It's no secret that consumers have grown increasingly concerned about the safety, sustainability, and lack of transparency in the industry. This isn’t a surprise; the conventional cosmetics industry is major contributor to our current climate crisis.
But what if there was a way to make your beauty routine sustainable? What if you didn't have to worry about the safety of your products? What if you could be sure that the ingredients in your makeup were safe for your skin? Through new breakthroughs in a rapidly emerging technology called biotechnology we are now closer than ever before to a world that is inclusive, not exclusive.
What Is Biotech In Beauty?
Biotech is a technology that draws from biology, medicine and engineering. It uses living organisms or parts thereof to make products for food, health care, cosmetics, medicine and other uses.
In fact, biotech has been a part of the beauty industry for decades. The first commercial use of biotechnology in cosmetics was in the early 1960s when a company called Revlon began using enzymes to develop a line of hair-care products.
Since then, biotech has made rapid progress in beauty. Today, biotech ingredients are used by many beauty brands. The most common examples of biotech in beauty products include probiotics (which are live bacteria) and cell-cultured collagen made from natural ingredients like vegetable or fruit extracts.
But biotech is also emerging in other ways. You can now buy beauty products that contain DNA sequences which have been shown to have anti-ageing effects. And there are even more ambitious plans to create artificial human skin that you could wear as a cosmetic product.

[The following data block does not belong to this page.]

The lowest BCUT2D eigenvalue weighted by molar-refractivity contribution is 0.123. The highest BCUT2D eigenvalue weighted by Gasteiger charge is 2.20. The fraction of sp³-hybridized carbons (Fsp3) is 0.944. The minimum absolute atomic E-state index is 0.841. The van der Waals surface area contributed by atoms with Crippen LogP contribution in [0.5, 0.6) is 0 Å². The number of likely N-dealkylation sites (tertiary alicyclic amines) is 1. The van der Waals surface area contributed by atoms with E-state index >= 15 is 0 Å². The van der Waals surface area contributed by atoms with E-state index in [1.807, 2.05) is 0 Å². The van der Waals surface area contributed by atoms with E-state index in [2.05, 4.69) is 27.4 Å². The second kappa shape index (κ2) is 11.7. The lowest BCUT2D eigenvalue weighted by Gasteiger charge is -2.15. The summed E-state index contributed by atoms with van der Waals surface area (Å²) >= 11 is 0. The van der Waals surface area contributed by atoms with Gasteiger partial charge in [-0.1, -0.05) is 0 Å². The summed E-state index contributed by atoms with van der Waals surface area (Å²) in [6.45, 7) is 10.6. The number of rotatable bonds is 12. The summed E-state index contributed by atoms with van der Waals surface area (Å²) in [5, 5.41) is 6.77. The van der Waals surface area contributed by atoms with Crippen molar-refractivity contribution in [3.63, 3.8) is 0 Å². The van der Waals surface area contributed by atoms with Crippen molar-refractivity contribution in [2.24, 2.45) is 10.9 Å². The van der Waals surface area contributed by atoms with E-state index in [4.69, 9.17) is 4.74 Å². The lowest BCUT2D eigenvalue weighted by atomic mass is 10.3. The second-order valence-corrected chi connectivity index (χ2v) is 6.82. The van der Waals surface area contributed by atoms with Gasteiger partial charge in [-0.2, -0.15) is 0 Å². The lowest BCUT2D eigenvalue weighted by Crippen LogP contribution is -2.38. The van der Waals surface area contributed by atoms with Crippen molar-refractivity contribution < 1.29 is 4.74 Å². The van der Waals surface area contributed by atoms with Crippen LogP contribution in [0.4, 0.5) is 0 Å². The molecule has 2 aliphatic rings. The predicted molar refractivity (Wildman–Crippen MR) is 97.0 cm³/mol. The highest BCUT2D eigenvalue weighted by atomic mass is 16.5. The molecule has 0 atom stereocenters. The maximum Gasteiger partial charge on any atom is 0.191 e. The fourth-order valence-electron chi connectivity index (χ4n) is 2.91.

The Same Ingredient, Different Method
Fiction-aside, scientists are using biotechnology to make the common cosmetic ingredients we use every day.
"Using biotechnology, we can make common cosmetic ingredients in a lab with lesser environmental imprint than natural sources," says Dr. Yana Valyukevich, a scientist at the University of California, Berkeley's College of Natural Resources. This is because the process to extract ingredients from living organisms takes up space, which reduces biodiversity and increases pollution.
One example is hyaluronic acid, which is used in skin care products to keep our skin moisturized and plump. It's also used in medicines, such as eye drops and joint injections, to relieve pain.
Hyaluronic acid is naturally found in our bodies and is commonly derived from rooster combs or calf skins. The process of extracting it requires multiple steps and uses harsh chemicals, making it costly and energy-consuming.
Plant-based Hyaluronic Acid sources include sugarcane and corn sugars, but there are also synthetic versions derived from petroleum products - a less sustainable than their plant counterparts.
And this where biotechnology is a natural fit for the sustainability agenda. For example, plant-based Hyaluronic Acid is extracted from microbial fermentation. This is a fancy way of saying that a bacterial strain naturally contains Hyaluronic Acid and is then fermented to yield the desired molecular weights ideal for skin care purposes. This process allows to make common cosmetic ingredients in a lab with lesser environmental imprint than those made from plants, animals, or minerals.